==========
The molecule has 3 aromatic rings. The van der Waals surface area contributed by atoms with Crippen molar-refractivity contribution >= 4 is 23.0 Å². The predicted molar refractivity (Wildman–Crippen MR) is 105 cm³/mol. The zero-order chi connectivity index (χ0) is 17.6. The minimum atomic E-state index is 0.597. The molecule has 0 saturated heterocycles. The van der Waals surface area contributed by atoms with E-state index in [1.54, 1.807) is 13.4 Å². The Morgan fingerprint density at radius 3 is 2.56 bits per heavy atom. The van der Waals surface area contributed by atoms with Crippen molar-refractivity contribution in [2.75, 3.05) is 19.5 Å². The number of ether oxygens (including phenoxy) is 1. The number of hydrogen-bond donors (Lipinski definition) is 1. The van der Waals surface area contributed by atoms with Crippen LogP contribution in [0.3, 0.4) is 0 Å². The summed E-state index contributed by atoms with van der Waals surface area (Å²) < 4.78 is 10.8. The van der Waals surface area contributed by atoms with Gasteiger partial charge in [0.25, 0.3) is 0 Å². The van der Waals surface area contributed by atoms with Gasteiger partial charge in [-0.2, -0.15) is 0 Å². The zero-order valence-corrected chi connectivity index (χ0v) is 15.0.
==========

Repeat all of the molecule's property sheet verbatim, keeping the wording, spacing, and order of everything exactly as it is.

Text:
The molecule has 3 aromatic rings. The van der Waals surface area contributed by atoms with Crippen molar-refractivity contribution >= 4 is 23.0 Å². The predicted molar refractivity (Wildman–Crippen MR) is 105 cm³/mol. The zero-order chi connectivity index (χ0) is 17.6. The minimum atomic E-state index is 0.597. The molecule has 0 saturated heterocycles. The van der Waals surface area contributed by atoms with E-state index in [1.54, 1.807) is 13.4 Å². The Morgan fingerprint density at radius 3 is 2.56 bits per heavy atom. The van der Waals surface area contributed by atoms with Crippen molar-refractivity contribution in [2.75, 3.05) is 19.5 Å². The number of ether oxygens (including phenoxy) is 1. The number of hydrogen-bond donors (Lipinski definition) is 1. The van der Waals surface area contributed by atoms with Crippen LogP contribution in [0.3, 0.4) is 0 Å². The summed E-state index contributed by atoms with van der Waals surface area (Å²) < 4.78 is 10.8. The van der Waals surface area contributed by atoms with Gasteiger partial charge in [0.25, 0.3) is 0 Å². The van der Waals surface area contributed by atoms with Gasteiger partial charge in [-0.2, -0.15) is 0 Å². The zero-order valence-corrected chi connectivity index (χ0v) is 15.0.